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‘As an adivasi and queer person, felt that I was never represented’

Once in English class, when a friend of the author suggested using they/them for people whose gender identity was not known, the professor dismissed her by saying it’s too much of a hassle.

india Updated: Jul 18, 2018 07:50 IST
Ruth Chawngthu
Ruth Chawngthu
New Delhi
queer person,adivasi,bisexual
India's top court began reviewing on July 10, 2018 petitions against a colonial-era ban on homosexuality, in the latest chapter of a legal tussle between social and religious conservatives and more liberal-minded Indians. (AFP Photo )

When I moved to Delhi, I hoped I would finally be in the liberal atmosphere that I’ve always dreamed of since I realised I was bisexual, at 13. Back in Mizoram where I’m from, I felt like a big fish in a small bowl but once I stepped into the chaos of Delhi, I realised I had been living in a bubble. In Class 12, I spent my nights googling Delhi queer pride pictures and dreaming of being there someday. But I realised soon that Delhi wasn’t this Utopia.

I joined Kamala Nehru College to study my favourite subject — Political Science. However, I was taken aback by the fact that neither my college nor the university had queer support groups or gay-straight alliances. Queerness was never discussed in depth in college, apart from a few times where a professor talked about political lesbianism in the Feminism course. Once in English class, when a friend suggested using they/them for people whose gender identity we do not know, the professor dismissed her by saying it’s too much of a hassle.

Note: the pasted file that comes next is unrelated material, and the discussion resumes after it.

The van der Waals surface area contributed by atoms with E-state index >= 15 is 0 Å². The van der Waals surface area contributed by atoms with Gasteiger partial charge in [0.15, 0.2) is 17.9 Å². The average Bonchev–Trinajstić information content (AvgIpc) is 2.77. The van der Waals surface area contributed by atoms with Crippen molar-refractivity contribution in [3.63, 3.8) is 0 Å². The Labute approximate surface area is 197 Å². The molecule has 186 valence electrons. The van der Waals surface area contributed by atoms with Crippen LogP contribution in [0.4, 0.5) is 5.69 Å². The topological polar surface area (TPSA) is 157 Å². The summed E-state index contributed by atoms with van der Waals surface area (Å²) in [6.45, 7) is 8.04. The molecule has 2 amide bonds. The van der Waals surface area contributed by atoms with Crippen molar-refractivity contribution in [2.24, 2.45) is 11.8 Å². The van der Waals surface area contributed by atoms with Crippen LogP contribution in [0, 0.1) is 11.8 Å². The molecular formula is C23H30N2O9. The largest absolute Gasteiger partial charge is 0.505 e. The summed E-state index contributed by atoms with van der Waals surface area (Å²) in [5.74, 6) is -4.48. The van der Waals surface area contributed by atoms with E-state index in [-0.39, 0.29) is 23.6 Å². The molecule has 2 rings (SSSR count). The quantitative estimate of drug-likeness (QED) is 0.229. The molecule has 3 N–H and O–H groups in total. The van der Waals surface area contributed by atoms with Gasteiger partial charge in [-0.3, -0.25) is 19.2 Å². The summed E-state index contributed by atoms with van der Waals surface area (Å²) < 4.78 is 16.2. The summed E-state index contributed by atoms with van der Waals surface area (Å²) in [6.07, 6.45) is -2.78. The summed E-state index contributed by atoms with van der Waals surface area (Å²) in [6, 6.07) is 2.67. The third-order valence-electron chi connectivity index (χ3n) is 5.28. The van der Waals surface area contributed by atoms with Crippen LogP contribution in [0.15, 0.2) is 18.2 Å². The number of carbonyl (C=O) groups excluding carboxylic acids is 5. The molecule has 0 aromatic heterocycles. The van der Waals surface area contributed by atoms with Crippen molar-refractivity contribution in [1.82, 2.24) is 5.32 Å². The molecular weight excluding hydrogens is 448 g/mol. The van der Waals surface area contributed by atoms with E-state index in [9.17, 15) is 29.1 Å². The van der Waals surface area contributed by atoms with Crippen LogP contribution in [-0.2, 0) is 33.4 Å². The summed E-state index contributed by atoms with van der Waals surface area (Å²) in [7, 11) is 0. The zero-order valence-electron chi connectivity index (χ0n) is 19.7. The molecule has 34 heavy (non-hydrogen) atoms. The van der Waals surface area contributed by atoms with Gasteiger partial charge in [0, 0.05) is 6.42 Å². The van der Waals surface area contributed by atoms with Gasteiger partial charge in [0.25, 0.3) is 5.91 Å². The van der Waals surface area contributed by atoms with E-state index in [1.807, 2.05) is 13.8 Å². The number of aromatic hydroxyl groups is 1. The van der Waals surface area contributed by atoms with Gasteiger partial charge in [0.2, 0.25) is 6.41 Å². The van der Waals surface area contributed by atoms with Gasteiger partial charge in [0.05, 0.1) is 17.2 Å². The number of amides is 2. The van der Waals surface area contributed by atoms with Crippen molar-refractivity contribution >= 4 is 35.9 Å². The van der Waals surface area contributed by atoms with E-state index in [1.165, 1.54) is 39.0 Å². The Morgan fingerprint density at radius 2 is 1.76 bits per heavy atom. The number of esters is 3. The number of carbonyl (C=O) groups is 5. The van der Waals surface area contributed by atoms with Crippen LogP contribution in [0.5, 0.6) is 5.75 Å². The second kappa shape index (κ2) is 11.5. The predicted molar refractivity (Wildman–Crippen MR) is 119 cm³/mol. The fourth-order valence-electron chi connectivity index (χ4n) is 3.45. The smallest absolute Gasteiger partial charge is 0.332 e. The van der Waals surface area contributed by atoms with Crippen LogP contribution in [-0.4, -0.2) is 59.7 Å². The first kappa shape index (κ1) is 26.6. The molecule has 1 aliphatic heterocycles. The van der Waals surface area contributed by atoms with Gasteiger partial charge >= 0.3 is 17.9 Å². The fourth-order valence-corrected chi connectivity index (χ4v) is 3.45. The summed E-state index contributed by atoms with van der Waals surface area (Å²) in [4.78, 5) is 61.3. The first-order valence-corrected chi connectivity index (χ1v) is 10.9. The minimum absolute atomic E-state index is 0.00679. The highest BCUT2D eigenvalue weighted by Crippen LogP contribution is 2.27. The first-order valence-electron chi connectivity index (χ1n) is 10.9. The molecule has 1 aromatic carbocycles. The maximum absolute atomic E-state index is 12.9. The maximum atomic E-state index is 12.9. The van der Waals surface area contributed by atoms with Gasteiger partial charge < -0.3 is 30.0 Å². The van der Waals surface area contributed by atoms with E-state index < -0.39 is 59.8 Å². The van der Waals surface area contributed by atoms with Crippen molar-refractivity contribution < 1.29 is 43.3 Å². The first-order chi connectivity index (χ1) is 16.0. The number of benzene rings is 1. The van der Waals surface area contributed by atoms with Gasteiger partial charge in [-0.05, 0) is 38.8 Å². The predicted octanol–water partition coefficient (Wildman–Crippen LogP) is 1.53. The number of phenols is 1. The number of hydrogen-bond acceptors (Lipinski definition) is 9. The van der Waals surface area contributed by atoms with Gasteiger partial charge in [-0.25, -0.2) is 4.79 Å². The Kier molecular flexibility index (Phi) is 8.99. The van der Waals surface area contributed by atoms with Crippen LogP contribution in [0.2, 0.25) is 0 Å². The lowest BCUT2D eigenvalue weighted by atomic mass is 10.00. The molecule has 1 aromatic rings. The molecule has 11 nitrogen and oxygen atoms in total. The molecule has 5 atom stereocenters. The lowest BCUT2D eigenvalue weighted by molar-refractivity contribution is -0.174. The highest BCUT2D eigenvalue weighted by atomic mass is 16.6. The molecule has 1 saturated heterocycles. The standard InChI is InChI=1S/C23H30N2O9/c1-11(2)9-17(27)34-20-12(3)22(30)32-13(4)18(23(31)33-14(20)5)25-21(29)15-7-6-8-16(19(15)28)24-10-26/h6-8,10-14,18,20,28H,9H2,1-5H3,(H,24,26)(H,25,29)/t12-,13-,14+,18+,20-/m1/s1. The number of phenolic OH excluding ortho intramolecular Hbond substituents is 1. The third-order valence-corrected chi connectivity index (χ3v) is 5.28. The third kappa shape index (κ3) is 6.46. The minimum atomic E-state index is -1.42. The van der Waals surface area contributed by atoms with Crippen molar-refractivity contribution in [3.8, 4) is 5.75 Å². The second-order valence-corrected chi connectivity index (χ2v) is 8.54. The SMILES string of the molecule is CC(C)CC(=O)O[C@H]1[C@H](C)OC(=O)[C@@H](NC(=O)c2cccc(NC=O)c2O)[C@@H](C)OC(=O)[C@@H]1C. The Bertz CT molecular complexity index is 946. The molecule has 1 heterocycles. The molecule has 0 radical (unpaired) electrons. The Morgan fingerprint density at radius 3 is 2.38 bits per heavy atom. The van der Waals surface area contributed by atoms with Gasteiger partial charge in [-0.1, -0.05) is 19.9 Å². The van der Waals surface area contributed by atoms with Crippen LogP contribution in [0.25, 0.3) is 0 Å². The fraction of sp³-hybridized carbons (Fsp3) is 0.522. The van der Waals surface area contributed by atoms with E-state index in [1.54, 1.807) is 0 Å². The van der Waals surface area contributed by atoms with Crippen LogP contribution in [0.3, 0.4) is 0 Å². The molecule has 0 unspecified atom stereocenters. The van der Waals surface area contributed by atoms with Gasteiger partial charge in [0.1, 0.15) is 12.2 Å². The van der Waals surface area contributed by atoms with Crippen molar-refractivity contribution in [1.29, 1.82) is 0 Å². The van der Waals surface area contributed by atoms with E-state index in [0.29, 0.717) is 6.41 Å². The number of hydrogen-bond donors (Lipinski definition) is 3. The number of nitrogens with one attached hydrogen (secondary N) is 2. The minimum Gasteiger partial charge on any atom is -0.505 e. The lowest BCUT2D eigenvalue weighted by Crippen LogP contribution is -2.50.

Our teachers were never against LGBTQIA+ rights; they seemed to support it, but they never really openly advocated for it. In class discussions, they would talk about how poignant Section 377 is and the impact it has on queer people but they failed to see that their inability to provide a queer safe space on campus was alienating queer students. In my third year, a straight friend, Appalla Shruti, and I decided to start an LGBT-straight society on campus but our proposal got rejected. The reasoning was that as our proposed society wasn’t a cultural one, it did not come into the ambit of the institution.

It’s difficult for young queer individuals to find our space. The Delhi queer community can be very cliquey — like a cool adults’ club where you only get to join by invite and where the youth, poor, Dalits, and tribals are often left in the margins. I, as an adivasi and as a queer person, felt that I was never represented and perhaps this very alienation is what discourages many queer individuals to join the mobilisation against Section 377. It is also important to note that the people most affected by Section 377 are those who are at the margins. At Nazariya LGBT, a campus youth organisation I co-founded, I realised those who are marginalised face the most prejudice. Thus, if we win this fight, I want the queer movement to go through a revolution where it doesn’t shy away from issues that are intersectional.

The author is the co-founder of Nazariya: A Grassroots LGBT-Straight Alliance

(This story is part of our series called Voices from the Ground, which highlights personal accounts of how a particular issue affects related people.)

First Published: Jul 18, 2018 07:50 IST